* @return {@code String}
public String getDataVersion() {
return parser.getDataVersion();
* @param userAgentString {@code String}
* @return {@link ReadableUserAgent}
public ReadableUserAgent parse(final String userAgentString) {
ReadableUserAgent result = cache.getIfPresent(userAgentString);
if (result == null) {
result = parser.parse(userAgentString);
cache.put(userAgentString, result);
return result;
public void shutdown() {


Take and save a screenshot capture with Selenium

As I recently discussed Selenium, it might be useful to know how to take screen captures during tests. I’ve found that putting the function into a java method makes usage a LOT easier… here are the relevant code bits (obviously this will not run on it’s own). Feel free to expand on it as needed as this is just a stub.

import org.openqa.selenium.OutputType;
import org.openqa.selenium.TakesScreenshot;
import org.openqa.selenium.WebDriver;
* @param driver {@code WebDriver}
* @param filename {@code String}
protected static void takeScreenshot(final WebDriver driver, final String suffix){
final String fn = "takeScreenshot("+ driver.getCurrentUrl() +","+suffix+")";
final String filename = "/tmp/screenshot_" + suffix + ".png";

LOGGER.debug("takeScreenshot("+ driver.getCurrentUrl() +","+filename+")");
final File scrFile = ((TakesScreenshot)driver).getScreenshotAs(OutputType.FILE);
// Now you can do whatever you need to do with it, for example copy somewhere
FileUtils.copyFile(scrFile, new File(filename));
LOGGER.debug("[EXEC] {} {}",filename, fn);
catch(final IOException ex){


Some other helpful Selenium methods

Here are a few other helpful functions for use of Selenium testing scripts as you often need to click links, fill in fields, and submit forms.

import java.util.List;
import org.openqa.selenium.By;
import org.openqa.selenium.WebDriver;
import org.openqa.selenium.WebDriverException;
import org.openqa.selenium.WebElement;
* @param driver
* @param name
* @return
public static WebElement findElementByName(final WebDriver driver, final String name){
final By el =;
final WebElement wel = driver.findElement(el);
return wel;
* @param driver
* @param name
* @param value
public static void sendKeysByFieldName(final WebDriver driver, final String name, final String value){
final WebElement wel = findElementByName(driver, name);
* @param driver
* @param xpath
public static void clickByXpath(final WebDriver driver, final String xpath){
final By el = By.xpath(xpath);
//"el is {}", el);
final WebElement wel = driver.findElement(el);;
* @param driver
* @param linktext
public static void waitToClickLinkText(final WebDriver driver, final String linktext){
final WebDriverWait wait = new WebDriverWait(driver, 10);
final By el = By.linkText(linktext);
final WebElement wel = driver.findElement(el);;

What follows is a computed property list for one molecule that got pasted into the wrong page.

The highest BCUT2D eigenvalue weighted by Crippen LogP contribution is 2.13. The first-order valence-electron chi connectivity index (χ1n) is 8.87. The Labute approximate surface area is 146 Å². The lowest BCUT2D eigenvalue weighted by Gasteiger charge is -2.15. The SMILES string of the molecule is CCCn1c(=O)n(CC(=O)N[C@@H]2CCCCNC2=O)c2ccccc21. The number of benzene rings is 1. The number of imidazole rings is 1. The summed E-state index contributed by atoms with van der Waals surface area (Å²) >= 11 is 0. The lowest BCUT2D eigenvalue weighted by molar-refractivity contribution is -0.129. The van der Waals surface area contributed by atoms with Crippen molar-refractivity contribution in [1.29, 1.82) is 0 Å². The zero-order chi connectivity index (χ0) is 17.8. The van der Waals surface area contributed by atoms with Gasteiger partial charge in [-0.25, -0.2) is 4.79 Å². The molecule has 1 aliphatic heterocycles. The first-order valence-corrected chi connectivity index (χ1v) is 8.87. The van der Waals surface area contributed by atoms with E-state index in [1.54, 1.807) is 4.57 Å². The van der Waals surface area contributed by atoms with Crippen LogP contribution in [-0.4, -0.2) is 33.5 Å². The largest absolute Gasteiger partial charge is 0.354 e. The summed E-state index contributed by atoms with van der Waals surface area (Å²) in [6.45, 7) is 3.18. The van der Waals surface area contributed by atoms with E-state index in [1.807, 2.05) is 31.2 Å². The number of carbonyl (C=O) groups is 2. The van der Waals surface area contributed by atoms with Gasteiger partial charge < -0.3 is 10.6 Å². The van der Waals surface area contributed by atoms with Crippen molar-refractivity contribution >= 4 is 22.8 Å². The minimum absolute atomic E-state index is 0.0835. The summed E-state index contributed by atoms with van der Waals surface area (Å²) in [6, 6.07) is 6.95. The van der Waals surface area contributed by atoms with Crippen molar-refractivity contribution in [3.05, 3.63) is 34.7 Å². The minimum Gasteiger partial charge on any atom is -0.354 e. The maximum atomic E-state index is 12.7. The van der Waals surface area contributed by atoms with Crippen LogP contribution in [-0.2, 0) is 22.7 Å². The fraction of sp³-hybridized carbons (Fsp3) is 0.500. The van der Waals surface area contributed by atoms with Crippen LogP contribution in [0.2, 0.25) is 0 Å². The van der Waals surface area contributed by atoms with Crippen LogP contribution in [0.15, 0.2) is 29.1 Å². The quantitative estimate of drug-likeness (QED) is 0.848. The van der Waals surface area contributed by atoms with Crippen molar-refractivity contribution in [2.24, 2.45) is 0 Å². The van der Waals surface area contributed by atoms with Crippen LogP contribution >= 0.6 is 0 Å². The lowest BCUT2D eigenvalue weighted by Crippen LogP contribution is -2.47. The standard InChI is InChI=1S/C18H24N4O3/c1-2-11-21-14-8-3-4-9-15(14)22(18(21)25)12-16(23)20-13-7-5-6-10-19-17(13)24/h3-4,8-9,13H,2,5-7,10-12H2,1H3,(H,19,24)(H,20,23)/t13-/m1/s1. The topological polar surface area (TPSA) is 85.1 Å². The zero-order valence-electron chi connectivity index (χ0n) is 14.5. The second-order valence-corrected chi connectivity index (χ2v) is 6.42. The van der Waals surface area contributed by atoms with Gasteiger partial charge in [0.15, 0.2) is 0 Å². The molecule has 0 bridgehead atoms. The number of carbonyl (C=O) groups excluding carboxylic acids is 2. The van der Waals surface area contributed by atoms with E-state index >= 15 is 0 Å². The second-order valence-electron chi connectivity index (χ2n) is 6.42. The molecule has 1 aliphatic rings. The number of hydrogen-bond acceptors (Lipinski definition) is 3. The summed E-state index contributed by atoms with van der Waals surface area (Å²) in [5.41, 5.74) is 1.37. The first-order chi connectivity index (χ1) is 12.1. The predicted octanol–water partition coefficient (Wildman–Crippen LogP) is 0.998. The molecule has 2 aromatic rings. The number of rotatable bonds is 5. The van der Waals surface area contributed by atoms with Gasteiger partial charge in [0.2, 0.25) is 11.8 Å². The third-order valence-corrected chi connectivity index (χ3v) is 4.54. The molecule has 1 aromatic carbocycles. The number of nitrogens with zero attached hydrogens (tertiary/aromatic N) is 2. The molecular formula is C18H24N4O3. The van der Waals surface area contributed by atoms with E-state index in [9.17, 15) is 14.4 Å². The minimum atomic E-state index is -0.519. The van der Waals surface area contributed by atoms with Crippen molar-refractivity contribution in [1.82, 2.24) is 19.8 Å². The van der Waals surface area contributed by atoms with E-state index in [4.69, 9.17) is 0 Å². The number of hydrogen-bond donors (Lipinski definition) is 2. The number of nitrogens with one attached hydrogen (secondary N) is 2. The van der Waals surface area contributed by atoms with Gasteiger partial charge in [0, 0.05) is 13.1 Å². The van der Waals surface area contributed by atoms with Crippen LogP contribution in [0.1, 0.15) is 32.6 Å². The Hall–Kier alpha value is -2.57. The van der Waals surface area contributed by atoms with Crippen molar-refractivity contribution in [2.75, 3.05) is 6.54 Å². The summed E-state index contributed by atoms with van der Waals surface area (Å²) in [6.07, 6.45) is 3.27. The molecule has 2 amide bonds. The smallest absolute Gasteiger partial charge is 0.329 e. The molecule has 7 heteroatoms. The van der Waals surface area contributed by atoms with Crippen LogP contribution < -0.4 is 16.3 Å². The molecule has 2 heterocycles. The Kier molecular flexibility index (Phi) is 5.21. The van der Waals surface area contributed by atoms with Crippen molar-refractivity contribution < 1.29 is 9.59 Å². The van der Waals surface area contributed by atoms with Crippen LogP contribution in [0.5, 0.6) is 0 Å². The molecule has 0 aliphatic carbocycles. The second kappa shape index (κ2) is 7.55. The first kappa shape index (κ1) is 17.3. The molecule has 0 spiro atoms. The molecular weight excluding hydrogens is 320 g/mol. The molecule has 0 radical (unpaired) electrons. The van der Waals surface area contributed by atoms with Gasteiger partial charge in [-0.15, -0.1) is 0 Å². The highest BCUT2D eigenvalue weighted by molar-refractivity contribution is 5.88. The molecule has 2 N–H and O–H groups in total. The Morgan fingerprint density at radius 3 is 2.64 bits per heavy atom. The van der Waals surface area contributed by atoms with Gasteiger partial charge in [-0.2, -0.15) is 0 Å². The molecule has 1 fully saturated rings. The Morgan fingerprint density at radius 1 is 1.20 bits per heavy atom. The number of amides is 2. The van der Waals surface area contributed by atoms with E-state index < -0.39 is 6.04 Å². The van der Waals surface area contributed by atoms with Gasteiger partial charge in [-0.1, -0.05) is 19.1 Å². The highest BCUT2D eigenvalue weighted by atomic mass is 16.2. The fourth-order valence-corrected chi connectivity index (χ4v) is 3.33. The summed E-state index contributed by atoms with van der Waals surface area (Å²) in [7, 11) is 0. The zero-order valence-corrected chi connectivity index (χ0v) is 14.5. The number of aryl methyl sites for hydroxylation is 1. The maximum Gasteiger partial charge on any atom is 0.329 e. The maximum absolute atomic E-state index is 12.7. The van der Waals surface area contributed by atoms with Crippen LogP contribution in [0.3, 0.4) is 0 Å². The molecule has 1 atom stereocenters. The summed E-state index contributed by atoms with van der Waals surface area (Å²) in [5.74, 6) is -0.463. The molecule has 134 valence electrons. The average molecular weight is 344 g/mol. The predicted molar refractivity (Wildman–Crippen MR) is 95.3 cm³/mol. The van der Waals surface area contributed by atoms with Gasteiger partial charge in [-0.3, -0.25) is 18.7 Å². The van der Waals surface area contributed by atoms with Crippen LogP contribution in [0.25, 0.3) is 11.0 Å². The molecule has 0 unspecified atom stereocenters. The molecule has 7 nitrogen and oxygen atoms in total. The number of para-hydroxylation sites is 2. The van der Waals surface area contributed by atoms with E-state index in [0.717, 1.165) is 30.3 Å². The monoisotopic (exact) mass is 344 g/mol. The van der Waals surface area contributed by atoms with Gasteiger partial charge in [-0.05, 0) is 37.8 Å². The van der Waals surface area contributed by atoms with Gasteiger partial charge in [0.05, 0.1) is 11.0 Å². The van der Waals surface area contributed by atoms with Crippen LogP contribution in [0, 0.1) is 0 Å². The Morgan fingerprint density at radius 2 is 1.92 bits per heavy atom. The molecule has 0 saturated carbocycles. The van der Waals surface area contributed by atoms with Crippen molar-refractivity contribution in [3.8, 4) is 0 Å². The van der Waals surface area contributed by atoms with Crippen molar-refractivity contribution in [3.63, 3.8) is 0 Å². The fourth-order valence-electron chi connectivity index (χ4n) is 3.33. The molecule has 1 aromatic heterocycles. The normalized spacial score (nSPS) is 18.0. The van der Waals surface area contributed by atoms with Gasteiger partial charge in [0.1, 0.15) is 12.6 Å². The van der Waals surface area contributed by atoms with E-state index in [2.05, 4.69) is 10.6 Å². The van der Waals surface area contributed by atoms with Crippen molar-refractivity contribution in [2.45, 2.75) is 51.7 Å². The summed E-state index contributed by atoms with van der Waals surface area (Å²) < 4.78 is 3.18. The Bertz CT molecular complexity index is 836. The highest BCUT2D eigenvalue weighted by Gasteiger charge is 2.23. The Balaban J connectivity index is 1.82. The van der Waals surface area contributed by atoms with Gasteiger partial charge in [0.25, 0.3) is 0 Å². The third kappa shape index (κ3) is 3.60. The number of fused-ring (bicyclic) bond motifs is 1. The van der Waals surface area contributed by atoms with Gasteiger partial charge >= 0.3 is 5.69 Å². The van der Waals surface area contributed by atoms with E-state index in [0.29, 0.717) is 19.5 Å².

* @param driver
* @param text
* @return
public boolean pageContainsText(final WebDriver driver, final String text){
final String xpathExpression = "//*[contains(text(),'" + text + "')]";
final List<WebElement> list = driver.findElements(By.xpath(xpathExpression));
return list.size() > 0;

Poodle.. or rather, what’s all the fuss with SSLv3

The “Poodle” attack on websites and browsers was all over the media a few weeks ago, following in the shadow of Heartbleed.

Here’s what most users need to know… This is an vulnerability that exists in secure internet communication because…

  1. While most newer systems rely on TLS security, they still support older protocols (SSLv3 in particular for this issue)
  2. As secure communications generally attempt to find a “common” method, they will often “drop down” to older supported versions (even if they are now often considered insecure!)
  3. Most browser and server software (unless recently patched) will allow for this “drop down” in security.
  4. Most software provides a mechanism to disable this by the user or in configuration.
  5. Upgrading your software will usually remove these “problematic” vulnerabilities.

Simply put… for a consumer, it’s best to upgrade to a newer browser or find the appropriate configuration to disable SSLv3 if you are unable to upgrade. Server administrators generally should update their sofware on a regular basis for security items such as this one!

NOTE: Many CDN’s such as CloudFlare are proactive and block this vulnerability.

Technical details on the Poodle vulnerability (if you’re into that sort of thing!):

Instructions here are for Apache HTTPd 2.2.23 and newer, other servers will require a similar change:

  1. sudo vi /etc/apache2/mods-enabled/ssl.conf
  2. Change the following line from:
    SSLProtocol All -SSLv2
    SSLProtocol All -SSLv2 -SSLv3
  3. sudo service apache2 reload
  4. sudo service apache2 restart

Can be tested at the following websites:


“msapplication-config” and browserconfig.xml

Windows-8/MSIE-11 introduced Tiles, as such server administrators may have started seeing HTTP 404 errors in their server logs as it attempts to look for a “browserconfig.xml” file at the root of a website domain. If you are inclined to use this file, you should definitely look into the documentation for how to best make use of it. Others may just wish to prevent the error from making “noise” in their log files.

To remove the error, add the following to your pages; alternately you COULD define the URL of your file as the ‘content’ attribute:

<meta name="msapplication-config" content="none" />

You can alternately place an empty /browserconfig.xml on your web server for each domain.

An common example of how to use this file is below:

<?xml version="1.0" encoding="utf-8"?>
<square70x70logo src="/mstile-70x70.png"/>
<square150x150logo src="/mstile-150x150.png"/>
<wide310x150logo src="/mstile-310x150.png"/>
<square310x310logo src="/mstile-310x310.png"/>
<TileImage src="/mstile-150x150.png" />